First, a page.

By Joel Bregman

As the ANC approaches its 55th elective Conference in December, the governing party continues to unravel itself.

Recently, Zandile Gumede, who has been charged with thousands of counts of fraud and corruption, and Mandla Msibi, who is facing charges of murder and attempted murder, were elected to senior leadership positions in the party.

Their election has once again shone a spotlight on the party’s step-aside policy and its effectiveness in holding leaders to account and in contributing to efforts to rebuild the party’s image. Gumede had already stepped aside when she was elected, and Msibi complied after he was instructed to by the party.

Until now, nothing prevented leaders like Gumede, who had stepped aside, from running for party positions. This was proving to be deeply problematic for the ANC, and at a meeting, late last month, the National Executive Committee (NEC) strengthened the policy by amending it to explicitly include prohibiting leaders charged with a crime and who have stepped aside from contesting for party positions.

Importantly, the change also seems to suggest that the policy will now apply to any crimes, as opposed to only corruption or serious crimes, as it was previously. The party has clarified that the new policy cannot be applied retrospectively and that it is likely to be further amended.

While the ANC constitution was amended in 2017 to include Rule 25.70, which provides for the suspension of ANC members, representatives, and office-bearers, guidelines for the step-aside policy would take years to be developed and were only fully implemented in February 2021.

By late March 2021, the NEC directed the secretary-general’s office to get names from the executive councils of all members who had been charged with corruption so the step-aside resolution could be implemented.

Since then, several ANC leaders have stepped aside, including Gumede, Mike Mabuyakhulu (KZN deputy chairperson), and Danny Msiza (Limpopo Treasurer), but the effectiveness of the policy remains in question.

This is due to perceived shortcomings in the policy and the way it is being implemented. The policy was put to the test when the highest-ranking member of the ANC to be suspended under Rule 25.70, the currently suspended Secretary-General Ace Magashule, took the ANC to court, challenging his suspension and the legality of the step-aside rule.

The High Court found the policy to be legal, and this was upheld by the Supreme Court of Appeal, giving the policy the green light. Some provincial leaders have called for the policy to be re-evaluated at the December conference, while others want it repealed completely, with ANC Treasurer Paul Mashatile recently confirming that the policy will be up for discussion at the December conference.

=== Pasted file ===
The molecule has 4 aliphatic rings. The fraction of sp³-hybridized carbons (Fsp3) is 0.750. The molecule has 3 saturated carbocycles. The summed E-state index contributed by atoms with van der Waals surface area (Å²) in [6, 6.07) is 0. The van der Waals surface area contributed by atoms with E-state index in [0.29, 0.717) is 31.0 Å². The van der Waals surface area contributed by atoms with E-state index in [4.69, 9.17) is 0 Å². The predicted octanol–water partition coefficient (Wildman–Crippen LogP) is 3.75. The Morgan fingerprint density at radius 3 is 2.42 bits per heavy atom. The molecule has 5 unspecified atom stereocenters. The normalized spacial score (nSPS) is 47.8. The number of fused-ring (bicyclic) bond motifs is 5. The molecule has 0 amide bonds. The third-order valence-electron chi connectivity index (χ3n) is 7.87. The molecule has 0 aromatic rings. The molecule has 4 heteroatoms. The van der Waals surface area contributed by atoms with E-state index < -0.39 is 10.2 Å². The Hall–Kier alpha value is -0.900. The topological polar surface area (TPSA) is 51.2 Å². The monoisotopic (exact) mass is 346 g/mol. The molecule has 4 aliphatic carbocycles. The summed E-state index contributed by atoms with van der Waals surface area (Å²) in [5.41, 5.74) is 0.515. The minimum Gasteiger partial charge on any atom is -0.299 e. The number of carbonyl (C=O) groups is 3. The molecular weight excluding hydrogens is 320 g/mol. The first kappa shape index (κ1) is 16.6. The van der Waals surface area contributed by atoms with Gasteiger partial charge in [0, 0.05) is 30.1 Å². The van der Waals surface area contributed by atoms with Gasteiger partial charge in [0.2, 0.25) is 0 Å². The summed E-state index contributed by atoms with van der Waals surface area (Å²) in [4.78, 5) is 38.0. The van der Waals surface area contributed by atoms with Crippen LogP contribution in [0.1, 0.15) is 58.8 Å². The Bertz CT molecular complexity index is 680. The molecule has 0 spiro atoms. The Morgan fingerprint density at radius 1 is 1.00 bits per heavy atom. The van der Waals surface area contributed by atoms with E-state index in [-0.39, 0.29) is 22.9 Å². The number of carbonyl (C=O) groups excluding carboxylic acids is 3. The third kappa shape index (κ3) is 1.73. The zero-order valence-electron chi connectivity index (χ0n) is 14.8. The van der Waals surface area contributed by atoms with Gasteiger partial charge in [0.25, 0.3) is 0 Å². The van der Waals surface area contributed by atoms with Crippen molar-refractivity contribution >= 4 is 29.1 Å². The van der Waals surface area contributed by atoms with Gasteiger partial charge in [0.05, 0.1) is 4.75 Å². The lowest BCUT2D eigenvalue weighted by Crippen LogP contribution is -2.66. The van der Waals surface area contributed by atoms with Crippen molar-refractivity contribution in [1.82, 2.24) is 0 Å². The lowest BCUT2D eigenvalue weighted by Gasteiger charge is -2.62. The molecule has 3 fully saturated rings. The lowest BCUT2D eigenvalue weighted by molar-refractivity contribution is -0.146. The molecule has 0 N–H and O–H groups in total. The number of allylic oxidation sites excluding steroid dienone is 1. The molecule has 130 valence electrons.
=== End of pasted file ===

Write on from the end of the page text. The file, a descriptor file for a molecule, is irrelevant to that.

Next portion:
It also seems that depending on your standing in the party, the rule has been applied differently. There are claims that the decision not to force Bathabile Dlamini to step aside after her conviction for perjury is due to her power in the ANC Women’s League and the league’s influence.

It is unclear if former president Jacob Zuma has stepped aside or not, with conflicting media reports on the matter.

Why the ANC needs to get its step-aside policy right

When the ANC adopted the resolution for a step-aside policy at its 2017 conference, reaffirming a decision taken in 2015, it was rightly seen as an important element to rebuilding the party’s integrity, one that has suffered enormous reputational damage to its public image and electoral success in recent years.

This decision was both expedient for the governing party as well as a genuinely important development for the integrity of the movement towards greater internal democracy and accountability.

Some see the election of Msibi and Gumede as membership rejecting the policy. The ANC is actively trying to develop the narrative of a rebirth in the party and is finally speaking frankly about what the party needs to do to regain trust (and to remain in power).

President Cyril Ramaphosa has recently commented in reference to the ANC that the “house is on fire”, so the recent strengthening of the policy is a crucial, albeit long overdue, step in the right direction.

The formation in January this year of the ANC Renewal Commission, set to make recommendations at the December conference, has the potential to be an important development. But if the ANC is truly dedicated to renewal and rebuilding itself, as its PR machine wants the public to believe, it needs to iron out the issues in its step-aside policy and ensure it is implemented properly and impartially and not used to fight factional battles.

Doing so will benefit the ANC’s public standing and contribute to its hopes of staying in power. At the same time, our politics generally will also be positively affected by an additional modicum of accountability and ensuring ANC leaders charged with crimes need to have their names cleared before they can continue to serve.

Originally published on IOL